ESG Ratings Uncovered – What Wall Street Doesn’t Want You To Know


This article is part of definitive guide to Sustainable Investing.

We spent a few months trying to understand what was going on behind the scenes. In this series, we decode how the ESG Industry tricked investors into believing they invest in Greener Companies. Greenwashing by companies, you may think? No, there is a more fundamental issue. ESG Ratings are almost the exact opposite of what you think they are.


  • Financially material ESG ratings impact the vast majority of ESG Equity ETFs.
  • But these ESG ratings are NOT about protecting the planet.
  • ESG ratings are about protecting the companies’ profits and enterprise value.
  • For example, protecting companies’ Real Estate from Environmental risks like floods or hurricanes has a high impact on their ESG ratings.
  • Failing to protect communities and biodiversity or releasing toxins that are not subject to regulations or fines may not negatively impact ESG ratings.
  • A company that harms the Environment but is financially protected against it, for example, by taking insurance, may still have high ESG Ratings.

Here is the full analysis

Be alarmed when Unregulated Rating Companies Assign ESG Ratings

There is one and only one social responsibility of a business—to use its resources and engage in activities designed to increase its profits.

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Millennials want to invest ethically

A new trend emerged after the Global Financial Crisis. Millennials wanted to invest ethically. You see, Ethical investing isn’t something new. For example, Judaism prevented followers from investing in immoral companies, and Islam – alcohol or pork products.  It used to be a niche sector. Less than half of the broader population was interested in Sustainable Investing. Today, over 70% of Millennials care about the planet.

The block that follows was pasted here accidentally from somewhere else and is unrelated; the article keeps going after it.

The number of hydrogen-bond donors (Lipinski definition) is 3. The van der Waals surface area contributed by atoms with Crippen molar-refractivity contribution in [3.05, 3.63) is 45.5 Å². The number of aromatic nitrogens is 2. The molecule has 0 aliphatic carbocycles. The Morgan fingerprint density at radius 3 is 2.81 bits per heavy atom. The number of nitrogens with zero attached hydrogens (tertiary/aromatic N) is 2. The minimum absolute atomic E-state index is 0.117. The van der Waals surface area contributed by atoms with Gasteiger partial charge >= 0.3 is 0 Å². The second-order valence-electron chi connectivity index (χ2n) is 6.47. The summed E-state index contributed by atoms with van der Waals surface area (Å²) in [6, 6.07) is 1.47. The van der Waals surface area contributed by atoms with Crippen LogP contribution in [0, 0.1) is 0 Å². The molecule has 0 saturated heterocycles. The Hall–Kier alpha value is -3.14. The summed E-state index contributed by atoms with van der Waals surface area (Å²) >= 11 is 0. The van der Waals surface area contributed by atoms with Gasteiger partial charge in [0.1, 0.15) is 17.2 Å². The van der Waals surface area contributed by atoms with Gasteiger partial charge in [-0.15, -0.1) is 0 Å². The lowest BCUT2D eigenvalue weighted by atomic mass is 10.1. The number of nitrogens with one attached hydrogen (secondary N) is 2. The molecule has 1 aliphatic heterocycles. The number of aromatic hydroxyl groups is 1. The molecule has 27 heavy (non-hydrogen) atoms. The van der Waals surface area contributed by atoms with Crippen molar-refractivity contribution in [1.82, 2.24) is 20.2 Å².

Wall Street makes them think they do

With Millennials, Wall Street – akin to a chameleon –  smelled opportunity and blended in. In a way to extract fees, Index and ETF Providers created a myriad of products and labels. Each new is more confusing than the last – ESG, SRI, Sustainable Investing or Green Funds. But to create dedicated investment funds, there was a need to define what goes into them. Here is where things went terribly wrong.



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Trash in, Trash out

In the late 1990s and early 2000s, several NGOs were founded to define reporting of sustainable information. The incentive was to make firms disclose as many ESG metrics as possible. As you can imagine, it was messy. There was no link between data, financial outcomes and impact on the planet.

Re-focus. but not on the planet.

In the last decade, there was a first effort to clean up the mess. Harvard’s published an important paper that made the industry pivot. Instead of disclosing all ESG metrics in a disorganised way, why don’t companies disclose only material ESG issues in an organised fashion?

The Sustainability Accounting Standards Board, or SASB, was founded. Think of the effort like the standardisation of accounting (IFRS) back in the day. But now for ESG. SASB spoke to market participants to understand what matters. However, it took a few years to define norms on what is material for companies to report. But material to whom? To the Investors, of course.

But not in the way you think. The worst part? It served as the basis for ESG Ratings.


You see, it took a decade to get the ball rolling. But it was somewhat of a lost decade. Because it created even more confusion. Yes – companies started disclosing ESG metrics in a more standardised way. But it had nothing to do with how most ESG-conscious investors wanted to invest. To make the matter more problematic, players like MSCI – one of the leaders in Equity Indices that ETFs track – created ESG Ratings based on these disclosures.  

One Concept that no One Talks about.

Now, if you understand the concept below, you will be ahead in understanding ESG better than  most investors. Including institutional investors. Wall Street came up with the concept of Financial Materiality. What does it mean, exactly? 

ESG Ratings are the opposite of what you think they are